How a Visionary Is Like an Animated Dog
Hearing the phrase "visionary leader" calls to mind almost instantly Steve Jobs, and his particular breed of intimidatingly big-picture thinking.
But as Les McKeown sees it, the visionary is a much more common archetype--one that every company on a fast-growth trajectory needs in its leadership team. You could consider the visionary the "ideas person," within a company. "Here's the thing about visionaries. Visionaries are classic starters," McKeown told the Inc. 500 | 5000 conference in Washington, D.C., Friday. "They start stuff. They love putting things into motion."
The visionary type isn't all blue-sky thoughts and TED-talk-worthy ideas, though. McKeown, a serial entrepreneur, writer, and consultant, likened an attribute of the typical visionary personality to that of the Golden Retriever, Dug, in the Pixar animated film "Up."
“He always seems like he's really into what's going on and is on the adventure until...squirrel! Squirrel!” McKeown says, drawing laughs from the audience for his impression of the visionary getting easily distracted by a sparkly new idea.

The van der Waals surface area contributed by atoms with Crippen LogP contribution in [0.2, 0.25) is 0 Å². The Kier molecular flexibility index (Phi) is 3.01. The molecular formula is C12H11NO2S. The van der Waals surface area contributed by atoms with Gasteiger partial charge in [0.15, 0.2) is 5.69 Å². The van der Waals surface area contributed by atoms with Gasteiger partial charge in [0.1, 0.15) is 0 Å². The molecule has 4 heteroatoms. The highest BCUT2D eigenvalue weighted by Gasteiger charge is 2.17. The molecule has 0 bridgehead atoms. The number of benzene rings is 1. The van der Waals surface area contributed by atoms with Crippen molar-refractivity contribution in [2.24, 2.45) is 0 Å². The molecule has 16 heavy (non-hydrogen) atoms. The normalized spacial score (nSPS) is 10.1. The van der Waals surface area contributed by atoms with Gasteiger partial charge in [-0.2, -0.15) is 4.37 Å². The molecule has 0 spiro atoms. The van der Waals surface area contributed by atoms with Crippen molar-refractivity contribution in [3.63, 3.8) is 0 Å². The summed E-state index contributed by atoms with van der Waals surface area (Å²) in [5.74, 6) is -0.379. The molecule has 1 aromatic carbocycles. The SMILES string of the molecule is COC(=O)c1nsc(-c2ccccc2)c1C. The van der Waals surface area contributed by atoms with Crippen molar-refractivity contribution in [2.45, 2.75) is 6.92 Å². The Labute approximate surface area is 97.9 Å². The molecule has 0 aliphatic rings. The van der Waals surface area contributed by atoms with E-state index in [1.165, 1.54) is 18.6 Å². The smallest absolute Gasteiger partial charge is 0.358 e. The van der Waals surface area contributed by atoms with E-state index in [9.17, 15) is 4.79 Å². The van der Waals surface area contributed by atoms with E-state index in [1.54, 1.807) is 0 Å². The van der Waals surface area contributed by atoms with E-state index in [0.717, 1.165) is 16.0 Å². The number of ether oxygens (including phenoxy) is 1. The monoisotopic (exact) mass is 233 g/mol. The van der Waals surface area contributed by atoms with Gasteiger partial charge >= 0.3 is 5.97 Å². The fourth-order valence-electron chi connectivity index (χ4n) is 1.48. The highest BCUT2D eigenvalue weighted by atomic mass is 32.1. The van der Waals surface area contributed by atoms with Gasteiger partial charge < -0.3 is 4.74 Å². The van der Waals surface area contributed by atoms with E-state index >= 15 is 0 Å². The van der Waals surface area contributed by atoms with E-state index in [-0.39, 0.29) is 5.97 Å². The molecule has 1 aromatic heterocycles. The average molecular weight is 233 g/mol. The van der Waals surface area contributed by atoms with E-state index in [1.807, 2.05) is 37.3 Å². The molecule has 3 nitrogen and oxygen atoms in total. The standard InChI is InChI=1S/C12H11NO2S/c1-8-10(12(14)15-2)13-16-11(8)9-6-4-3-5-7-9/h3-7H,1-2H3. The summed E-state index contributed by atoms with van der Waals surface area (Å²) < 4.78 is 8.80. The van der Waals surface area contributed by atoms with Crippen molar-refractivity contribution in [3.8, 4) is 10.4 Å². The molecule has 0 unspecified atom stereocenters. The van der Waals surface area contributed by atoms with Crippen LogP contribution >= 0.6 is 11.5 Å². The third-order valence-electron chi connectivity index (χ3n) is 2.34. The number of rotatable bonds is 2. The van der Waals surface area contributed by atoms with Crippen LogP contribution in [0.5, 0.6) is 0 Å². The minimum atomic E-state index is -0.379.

“Every one of you who's a visionary here, you know what the folks back at the ranch are dreading? You coming back. Because they know it's going to be, 'squirrel squirrel, squirrel!'” he said. “They're thinking, 'Oh would you just shut up! We haven't finished your 17 squirrels from last month!'”
This cartoonish picture of a visionary leader is just a slice of McKeown's theory on the stages of a successful business's growth. The model, which he's dubbed “Predictable Success,” (here's his book of the same name), is based on his observations from spending his adult life up to age 35 founding and building companies. He says he developed the model by observing the ways leadership teams worked together--or failed to work together.
You can find all of McKeown's columns for Inc.com here.
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